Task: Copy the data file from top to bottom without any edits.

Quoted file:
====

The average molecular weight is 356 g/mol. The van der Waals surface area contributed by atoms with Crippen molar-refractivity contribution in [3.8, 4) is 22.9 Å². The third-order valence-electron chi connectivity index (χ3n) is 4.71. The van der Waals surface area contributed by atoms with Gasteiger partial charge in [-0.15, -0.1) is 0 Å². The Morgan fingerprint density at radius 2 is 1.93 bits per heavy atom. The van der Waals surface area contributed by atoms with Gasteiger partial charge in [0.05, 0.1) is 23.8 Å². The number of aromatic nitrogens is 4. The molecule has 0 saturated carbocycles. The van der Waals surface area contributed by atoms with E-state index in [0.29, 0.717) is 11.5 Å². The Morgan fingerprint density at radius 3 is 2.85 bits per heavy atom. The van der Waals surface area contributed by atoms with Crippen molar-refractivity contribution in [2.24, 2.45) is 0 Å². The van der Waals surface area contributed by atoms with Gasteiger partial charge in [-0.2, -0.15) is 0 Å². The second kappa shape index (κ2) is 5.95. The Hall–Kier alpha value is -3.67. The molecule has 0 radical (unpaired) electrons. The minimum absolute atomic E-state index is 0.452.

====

The average molecular weight is 356 g/mol. The van der Waals surface area contributed by atoms with Crippen molar-refractivity contribution in [3.8, 4) is 22.9 Å². The third-order valence-electron chi connectivity index (χ3n) is 4.71. The van der Waals surface area contributed by atoms with Gasteiger partial charge in [-0.15, -0.1) is 0 Å². The Morgan fingerprint density at radius 2 is 1.93 bits per heavy atom. The van der Waals surface area contributed by atoms with Gasteiger partial charge in [0.05, 0.1) is 23.8 Å². The number of aromatic nitrogens is 4. The molecule has 0 saturated carbocycles. The van der Waals surface area contributed by atoms with E-state index in [0.29, 0.717) is 11.5 Å². The Morgan fingerprint density at radius 3 is 2.85 bits per heavy atom. The van der Waals surface area contributed by atoms with Crippen molar-refractivity contribution in [2.24, 2.45) is 0 Å². The van der Waals surface area contributed by atoms with Gasteiger partial charge in [-0.2, -0.15) is 0 Å². The second kappa shape index (κ2) is 5.95. The Hall–Kier alpha value is -3.67. The molecule has 0 radical (unpaired) electrons. The minimum absolute atomic E-state index is 0.452.